We Only Have Ourselves to Blame for Alex Rios’ Struggles

Hey, did you know Alex Rios is having a rough go of it with the Good Guys? What were the odds? That’s currr-AY-zeee!

Anyway, as much fun as it is to bemoan the less-than-stellar output of the $68 million, two-time All-Star* and fifth-best rookie** of 2004, can anyone really get too upset over that heinous 13-for-97 start to Rios’ Hall of Fame run on the South Side? Bizarre feelings of entitlement to the money Jerry Reinsdorf is paying him aside, not really, but not for the reasons you’d expect.

To be fair, this could just be a case of Rios having a down year; this happens to even the best of them and better now than during the impending years of glory awaiting the Sox beginning May 2010 and ending October 29, 2014 as the Sox bring home their third trophy in five seasons. His track record suggests he’s better than what we’ve seen of him, and even the previously-burned will begrudgingly admit Rios, in the end, is still a worthy addition to any respectable team. Or, in this case, to the 2009 White Sox.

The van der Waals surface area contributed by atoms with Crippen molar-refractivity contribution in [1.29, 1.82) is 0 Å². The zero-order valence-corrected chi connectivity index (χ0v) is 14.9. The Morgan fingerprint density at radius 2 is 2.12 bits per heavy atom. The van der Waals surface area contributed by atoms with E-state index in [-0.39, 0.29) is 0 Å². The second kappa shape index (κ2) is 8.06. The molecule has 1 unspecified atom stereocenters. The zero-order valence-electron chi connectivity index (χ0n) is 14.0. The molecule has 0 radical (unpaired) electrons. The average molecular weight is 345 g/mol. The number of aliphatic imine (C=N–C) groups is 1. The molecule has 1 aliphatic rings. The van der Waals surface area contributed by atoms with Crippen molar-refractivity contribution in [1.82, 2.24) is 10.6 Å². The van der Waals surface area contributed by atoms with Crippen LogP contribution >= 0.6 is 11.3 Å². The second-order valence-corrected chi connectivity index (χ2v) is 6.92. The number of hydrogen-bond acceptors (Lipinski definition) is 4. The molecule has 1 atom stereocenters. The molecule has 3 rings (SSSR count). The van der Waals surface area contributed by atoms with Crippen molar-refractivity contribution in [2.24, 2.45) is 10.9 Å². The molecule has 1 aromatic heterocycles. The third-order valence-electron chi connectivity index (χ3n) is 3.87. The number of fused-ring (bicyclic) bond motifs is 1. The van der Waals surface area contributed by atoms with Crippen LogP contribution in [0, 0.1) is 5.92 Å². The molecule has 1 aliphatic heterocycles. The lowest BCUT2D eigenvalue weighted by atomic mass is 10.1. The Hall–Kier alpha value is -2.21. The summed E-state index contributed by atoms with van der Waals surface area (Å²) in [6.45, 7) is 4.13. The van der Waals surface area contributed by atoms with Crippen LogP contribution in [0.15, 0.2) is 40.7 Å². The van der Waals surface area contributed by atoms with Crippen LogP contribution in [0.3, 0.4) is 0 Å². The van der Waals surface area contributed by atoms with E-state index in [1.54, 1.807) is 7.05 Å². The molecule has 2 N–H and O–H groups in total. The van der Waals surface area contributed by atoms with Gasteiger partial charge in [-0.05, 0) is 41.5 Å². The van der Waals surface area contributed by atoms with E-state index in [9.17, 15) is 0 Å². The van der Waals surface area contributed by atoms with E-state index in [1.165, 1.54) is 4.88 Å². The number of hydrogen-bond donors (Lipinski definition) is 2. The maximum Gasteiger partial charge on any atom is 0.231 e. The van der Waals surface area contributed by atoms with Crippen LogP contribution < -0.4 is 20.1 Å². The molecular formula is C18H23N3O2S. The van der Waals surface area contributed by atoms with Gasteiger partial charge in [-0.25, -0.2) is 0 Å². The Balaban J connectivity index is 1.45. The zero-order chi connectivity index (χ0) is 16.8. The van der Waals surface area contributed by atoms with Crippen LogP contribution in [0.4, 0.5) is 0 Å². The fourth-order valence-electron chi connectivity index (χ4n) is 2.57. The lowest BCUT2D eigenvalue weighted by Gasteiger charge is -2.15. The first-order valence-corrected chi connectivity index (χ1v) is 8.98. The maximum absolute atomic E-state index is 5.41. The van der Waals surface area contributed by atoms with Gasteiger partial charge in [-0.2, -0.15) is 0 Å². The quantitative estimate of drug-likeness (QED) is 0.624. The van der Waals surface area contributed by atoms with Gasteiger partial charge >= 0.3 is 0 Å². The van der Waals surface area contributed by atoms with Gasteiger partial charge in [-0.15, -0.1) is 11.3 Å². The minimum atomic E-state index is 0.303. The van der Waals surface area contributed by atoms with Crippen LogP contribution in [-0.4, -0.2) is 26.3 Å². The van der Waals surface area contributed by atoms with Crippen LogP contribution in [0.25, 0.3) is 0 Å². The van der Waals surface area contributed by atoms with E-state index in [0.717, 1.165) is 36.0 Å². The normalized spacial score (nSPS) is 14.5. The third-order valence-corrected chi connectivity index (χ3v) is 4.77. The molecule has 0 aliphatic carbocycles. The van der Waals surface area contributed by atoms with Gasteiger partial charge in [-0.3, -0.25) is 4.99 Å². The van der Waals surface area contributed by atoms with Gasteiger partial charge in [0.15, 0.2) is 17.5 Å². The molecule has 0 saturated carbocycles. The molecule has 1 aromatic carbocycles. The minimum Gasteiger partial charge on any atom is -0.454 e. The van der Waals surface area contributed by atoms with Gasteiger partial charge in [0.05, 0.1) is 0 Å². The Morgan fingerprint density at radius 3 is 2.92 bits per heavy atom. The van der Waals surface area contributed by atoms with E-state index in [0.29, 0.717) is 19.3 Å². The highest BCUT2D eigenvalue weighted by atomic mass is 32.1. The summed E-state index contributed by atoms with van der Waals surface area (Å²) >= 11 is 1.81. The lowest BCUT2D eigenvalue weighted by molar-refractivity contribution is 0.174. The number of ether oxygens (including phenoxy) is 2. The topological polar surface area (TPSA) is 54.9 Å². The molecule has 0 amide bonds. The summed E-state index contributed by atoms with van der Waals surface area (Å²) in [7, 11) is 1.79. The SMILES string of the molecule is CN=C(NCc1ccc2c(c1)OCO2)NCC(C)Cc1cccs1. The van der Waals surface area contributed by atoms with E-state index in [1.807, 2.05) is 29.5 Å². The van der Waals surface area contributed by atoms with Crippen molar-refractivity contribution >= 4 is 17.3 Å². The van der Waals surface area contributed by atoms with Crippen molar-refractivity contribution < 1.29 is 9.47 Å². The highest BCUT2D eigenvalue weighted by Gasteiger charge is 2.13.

But the thing is, no one really complains about Rios’ numbers, only that Rios’ numbers are especially low for someone making as much as he is; where DeWayne Wise is merely terrible, Rios is not just terrible but also some kind of thief.

When the Sox landed Rios, everyone knew there was a good player hiding in there somewhere, even if the Jays demanded absolutely nothing in return. That said, the only way to assume the Rios pickup was some kind of genius move is to also assume Kenny Williams never fails (even though he, like even the best of general managers, has in the past and he, like even the best of general managers, surely will again). Rios didn’t line up the terms of his contract with Toronto, nor did he claim himself off waivers. Rios may be somehow putting up numbers that make us all long for the days of (sigh) Brian Anderson, and judging by his remarks to the press he probably understands this, but by now not one but two separate GMs have endorsed his market value. We can fault Rios for his performance, but ultimately have only Ricciardi and Williams’ significant faith in number 51 to blame for the poor return on their (not our) investment.

(*) Other locally significant All-Stars since 2000: Mike MacDougal, Kosuke Fukudome, Milton Bradley.
(**) Other locally significant high finishers in Rookie of the Year voting since 2000: Josh Fields, Nick Swisher, Shingo Takatsu, Ross Gload, Mark Prior.